Market Recap: Cotton Continues to Slip on Lack of Chinese Buyers

U.S. lean hog futures fell sharply Thursday as a round of technical selling added pressure from hints of weakness in cash hog markets. February hog futures fell 67 to 85.95, April hog futures closed down 142 to 86.80.
 

U.S. live cattle futures recorded sharp losses Thursday as technical selling and profit-taking took back some recent impressive gains. Cattle for February delivery closed down 130 to $124, March Feeders fell 137 to close at $153.

US wheat futures ended up on short-covering and European supply concerns. March wheat in Chicago ended up 12 1/4 to $6.53, March wheat in KC closed up 12 to $7.09.
 

US corn futures ended mixed, as outside pressure and farmer selling takes some steam out of the market. March corn ended flat at $6.34.
 

US soy futures ended higher amid uncertainty about the South America crop and outside market support. March soybeans ended up 9 1/4 to $12.22, March soy meal ended up $2.50 to $323.60 and March soy oil closed up 55 to 51.94.

ICE cotton futures slipped for the third day in lackluster trade. Not even the USDA's weekly export-sales report could jolt the market into action. March cotton closed down 133 at 95.59, and the May contract fell 132 closing at 96.04.

Gold futures locked in their second consecutive gain Thursday, spurred on by a weaker dollar and as investors cheered the Federal Reserve's expectations of a protracted period of low interest rates.  February gold gained $26.60 to $1,726.70, February silver gained 59 to close at $33.67.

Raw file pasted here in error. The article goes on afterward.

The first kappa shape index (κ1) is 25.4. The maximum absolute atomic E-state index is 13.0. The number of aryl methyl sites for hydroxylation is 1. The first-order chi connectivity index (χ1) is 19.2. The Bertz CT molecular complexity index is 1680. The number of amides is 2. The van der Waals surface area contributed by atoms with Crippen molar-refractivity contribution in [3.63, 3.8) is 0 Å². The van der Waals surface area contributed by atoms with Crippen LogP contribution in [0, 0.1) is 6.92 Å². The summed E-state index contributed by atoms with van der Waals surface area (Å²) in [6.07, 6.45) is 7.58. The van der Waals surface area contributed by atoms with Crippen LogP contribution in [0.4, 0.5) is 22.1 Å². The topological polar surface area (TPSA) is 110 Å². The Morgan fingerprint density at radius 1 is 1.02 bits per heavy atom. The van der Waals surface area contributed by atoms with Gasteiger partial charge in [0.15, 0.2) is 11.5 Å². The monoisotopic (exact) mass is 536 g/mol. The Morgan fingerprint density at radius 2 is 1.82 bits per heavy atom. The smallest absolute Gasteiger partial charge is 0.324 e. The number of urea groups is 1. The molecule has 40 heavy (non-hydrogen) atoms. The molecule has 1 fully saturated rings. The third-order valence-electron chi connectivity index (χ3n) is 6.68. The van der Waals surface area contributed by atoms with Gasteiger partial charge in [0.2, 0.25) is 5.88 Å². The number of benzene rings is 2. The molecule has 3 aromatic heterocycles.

Crude oil futures settled little changed and below $100 a barrel after the West's energy watchdog reiterated that it doesn't see any disruption in oil supplies now, but could tap emergency stockpiles if needed. March crude gained 30 cents to $99.70 a barrel, February distillates gained 3.43 cents to $3.05 a gallon, and February gasoline gained 1.28 cents $2.84 a gallon, the highest price since Sept. 8, 2011.
 

Natural gas futures fell sharply Thursday, halting a rally that had lasted all week, as traders focused on the likelihood of weak demand for the remainder of the winter. February Natural gas fell 12.4 cents to $2.60.
 

A rally sparked by the Federal Reserve's low-rate pledge stalled out on Thursday, with the markets sliding modestly into the red after mixed corporate earnings reports, lackluster economic data and deadlocked Greek debt talks curbed traders' buying appetite. The Dow fell 22 to close at 12,734, the Nasdaq closed at 2,805, down 13 and the S&P 500 dropped 7 to finish at 1,318.
 


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